Welcome to Hyde900

Hyde900 is a community project in Winchester, Hampshire, to celebrate the 900th anniversary of the founding of Hyde Abbey. For more details see the "What is Hyde900?" page.


Twenty  tile makers from September’s Hyde900 Heritage Open Day event have so far  collected their tiles – and have been universally delighted with the results. Emails have gone out to all who wished to have their tiles glazed and fired – at least those where the email addresses could be deciphered! The two other days for collection are Saturday 19  and Tuesday 22 January. If any tile maker wishes to collect their tile, and hasn’t already been in contact is invited to contact the event organiser at david@pekingparismorgan.com.”


 

The Grimes family (Elias (lion), Ivan and Heather, a bit overawed by the photography, but delighted by the results


Tile making in full swing


Tiles ready for collection

 

Hyde900 had over 1,000 visitors to its stand and more than one hundred participants in its medieval tile-making workshop, making this year’s Heritage Open Days as the best ever.

“We’ve enjoyed unprecedented levels of interest in the Hyde Abbey story and are delighted that there continues to be enormous enthusiasm among the public for the process of reproducing tiles modelled on the original medieval designs from Hyde,” said Hyde900 Chairman Steve Marper.

People of all ages were visibly enjoying the opportunity to work with clay to form tiles bearing complex patterns derived from the medieval originals, tutored by local artist Kate Arnold. “Many participants were totally amazed by the high quality of what they were able to produce,” said David Spurling, co-ordinator of the event. “Once they have been glazed and fired they will be good enough to grace the cathedral itself!”

Visitors to the Hyde900 stand also had the opportunity to see the reconstructed arch from the abbey cloisters using ‘voussoir’ and other stonework which had been discovered during the recent community excavations. The arch will be on permanent display in the Winchester Museum early in 2019. Further details on
https://www.hampshireculture.org.uk/news/archaeological-treasures-hyde-abbey-be-displayed-winchester-city-museum

The Cloister arch display was previewed before its move to Winchester Museum in 2019

The Hyde900 marquees were frequently at capacity

 

See the downloadable banner showing the major finds of the 2018 dig and the revised outline of the cloister on the basis of the refectory walls

So how did the dig go?

It’s all over at the Hyde900 community dig for another year, apart from the examination and interpretation which will go on for some months. The trenches are back-filled, the finds are cleaned and catalogued, and the data are being collated. Here, some members of the dig team give us their impressions of how the dig went and what we’ve learned from it so far…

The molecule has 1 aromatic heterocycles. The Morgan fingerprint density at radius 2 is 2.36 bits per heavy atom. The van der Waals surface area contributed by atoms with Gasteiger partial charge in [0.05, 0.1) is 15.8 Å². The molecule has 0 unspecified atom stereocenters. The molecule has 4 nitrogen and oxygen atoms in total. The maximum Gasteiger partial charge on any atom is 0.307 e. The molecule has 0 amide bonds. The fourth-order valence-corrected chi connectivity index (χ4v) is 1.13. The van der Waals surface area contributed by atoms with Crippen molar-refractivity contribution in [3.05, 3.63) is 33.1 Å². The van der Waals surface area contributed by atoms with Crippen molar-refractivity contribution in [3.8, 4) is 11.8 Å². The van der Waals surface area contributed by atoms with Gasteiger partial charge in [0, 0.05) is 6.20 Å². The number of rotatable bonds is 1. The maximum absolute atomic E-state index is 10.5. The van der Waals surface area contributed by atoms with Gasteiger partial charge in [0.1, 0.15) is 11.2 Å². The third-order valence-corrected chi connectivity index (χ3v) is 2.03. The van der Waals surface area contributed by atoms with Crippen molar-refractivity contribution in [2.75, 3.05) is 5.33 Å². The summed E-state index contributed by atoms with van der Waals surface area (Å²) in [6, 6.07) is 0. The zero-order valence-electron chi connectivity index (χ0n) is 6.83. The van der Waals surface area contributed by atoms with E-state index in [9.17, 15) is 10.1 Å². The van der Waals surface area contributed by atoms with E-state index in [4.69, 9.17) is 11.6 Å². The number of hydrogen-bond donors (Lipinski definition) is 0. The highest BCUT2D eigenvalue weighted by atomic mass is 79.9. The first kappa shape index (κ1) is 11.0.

In more detail…

We have been extremely lucky to have had the participation of Dr John Crook, archaeological consultant to Winchester Cathedral, in the dig. He has laboured tirelessly in Trench 8 throughout all four days, with the help of volunteers from the community and the owner of the garden, Chris Prior, who had so generously moved his shed to enable the dig to take place where it had stood.

Those who took part in the dig may well be wondering what, exactly, we have learned so far from our excavations of the wall in Trench 8. Dr Crook took time out from wrapping up the excavation to give us this wonderful explanation of what the dig has taught us…

The operation of lifting the stones begins…

The careful task of lifting the 12th Century stones in Trench 8 has begun. A dozen magnificent arch stones (voussoirs) from the original cloister have been found, reused as part of a wall in the great 14th Century rebuild of the cloister range, and they all need to be lifted to protect them.
Here, while Hyde900’s David Sommerville back fills trenches in No.10, you can see the moment when Chris Prior, the owner of No14, lifts the first of the row of voussoirs while onlookers watch expectantly.

The clear up is underway…

Chris Prior lifting the voussoirs to protect them from future damage

The task of carefully lifting the voussoirs in Trench 8 has begun. Because they are so close to the surface they need to be lifted to protect them, and it is slow, painstaking work.

Between and above the voussoirs there are many other fragments of important and informative stone from the Norman abbey, reused as rubble, which are being removed for cleaning and cataloguing before they can be studied.

 

Susan Jones back filling one of the Trenches in No 10

 

Meanwhile, in the garden of No.10, the backfilling team are shovelling the sieved soil and rubble into wheelbarrows and refilling the trenches. A heroic effort by all concerned. The plan is to make sure the top layer that is returned is topsoil and not the rubble removed from lower down, so the householder, Chris Scott, will be able to plant a lawn or make flower beds.

 

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